Journal article

An overview on the identification of MAIT cell antigens

Lars Kjer-Nielsen, Alexandra J Corbett, Zhenjun Chen, Ligong Liu, Jeffrey YW Mak, Dale I Godfrey, Jamie Rossjohn, David P Fairlie, James McCluskey, Sidonia BG Eckle

IMMUNOLOGY AND CELL BIOLOGY | WILEY | Published : 2018

Abstract

Mucosal associated invariant T (MAIT) cells are restricted by the monomorphic MHC class I-like molecule, MHC-related protein-1 (MR1). Until 2012, the origin of the MAIT cell antigens (Ags) was unknown, although it was established that MAIT cells could be activated by a broad range of bacteria and yeasts, possibly suggesting a conserved Ag. Using a combination of protein chemistry, mass spectrometry, cellular biology, structural biology and small molecule chemistry, we discovered MR1 ligands derived from folic acid (vitamin B9) and from an intermediate in the microbial biosynthesis of riboflavin (vitamin B2). While the folate derivative 6-formylpterin generally inhibited MAIT cell activation,..

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Grants

Awarded by National Health and Medical Research Council of Australia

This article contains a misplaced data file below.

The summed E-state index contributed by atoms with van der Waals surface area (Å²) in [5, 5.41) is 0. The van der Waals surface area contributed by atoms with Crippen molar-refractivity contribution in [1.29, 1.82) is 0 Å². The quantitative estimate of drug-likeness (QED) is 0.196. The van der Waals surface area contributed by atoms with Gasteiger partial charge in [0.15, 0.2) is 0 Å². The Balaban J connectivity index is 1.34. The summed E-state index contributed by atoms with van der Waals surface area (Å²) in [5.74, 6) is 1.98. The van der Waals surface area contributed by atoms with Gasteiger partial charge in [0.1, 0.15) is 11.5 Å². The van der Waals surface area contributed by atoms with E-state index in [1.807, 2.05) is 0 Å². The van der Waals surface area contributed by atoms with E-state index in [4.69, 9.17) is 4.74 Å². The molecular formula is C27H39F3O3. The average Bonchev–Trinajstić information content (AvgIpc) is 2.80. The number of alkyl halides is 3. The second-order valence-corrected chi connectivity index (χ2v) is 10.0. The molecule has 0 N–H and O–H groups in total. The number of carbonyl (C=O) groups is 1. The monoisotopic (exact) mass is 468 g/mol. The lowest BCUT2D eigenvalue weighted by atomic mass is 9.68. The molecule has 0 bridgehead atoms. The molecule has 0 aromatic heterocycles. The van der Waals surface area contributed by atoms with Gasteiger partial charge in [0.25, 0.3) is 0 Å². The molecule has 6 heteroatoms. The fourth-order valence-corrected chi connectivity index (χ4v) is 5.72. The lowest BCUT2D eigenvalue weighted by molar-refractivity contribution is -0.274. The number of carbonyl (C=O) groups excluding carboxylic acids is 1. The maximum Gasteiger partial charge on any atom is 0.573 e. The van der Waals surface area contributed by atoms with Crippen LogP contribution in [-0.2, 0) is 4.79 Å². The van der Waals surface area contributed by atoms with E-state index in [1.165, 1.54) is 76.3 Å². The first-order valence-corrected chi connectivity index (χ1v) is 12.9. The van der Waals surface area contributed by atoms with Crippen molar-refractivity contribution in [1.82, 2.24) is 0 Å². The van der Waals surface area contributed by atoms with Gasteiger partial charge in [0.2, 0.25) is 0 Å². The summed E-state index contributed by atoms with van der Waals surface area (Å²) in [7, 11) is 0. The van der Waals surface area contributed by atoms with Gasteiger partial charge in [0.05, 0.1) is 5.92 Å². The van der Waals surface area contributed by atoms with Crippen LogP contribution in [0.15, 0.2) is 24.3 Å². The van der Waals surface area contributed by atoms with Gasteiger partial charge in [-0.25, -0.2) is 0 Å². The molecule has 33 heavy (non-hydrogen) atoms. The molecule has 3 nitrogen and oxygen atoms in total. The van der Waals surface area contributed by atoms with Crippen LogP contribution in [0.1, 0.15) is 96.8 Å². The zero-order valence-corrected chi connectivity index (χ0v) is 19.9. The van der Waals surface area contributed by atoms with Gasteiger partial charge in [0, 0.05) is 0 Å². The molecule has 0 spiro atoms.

Awarded by Australian Research Council Centre of Excellence


Funding Acknowledgements

This work was supported by Program Grants 1016629 and 1113293 and Project Grants 1062889, 1083942, 1125493 and 1120467 from the National Health and Medical Research Council of Australia, by an Australian Research Council Centre of Excellence CE140100011, and by a Merieux Research Grant from the Institut Merieux. AJC is supported by an Australian Research Council Future Fellowship. DIG and DPF are supported by National Health and Medical Research Council Senior Principal Research Fellowships. JR is supported by an Australian Research Council Laureate Fellowship. SBGE is supported by an Australian Research Council Discovery Early Career Researcher Award Fellowship.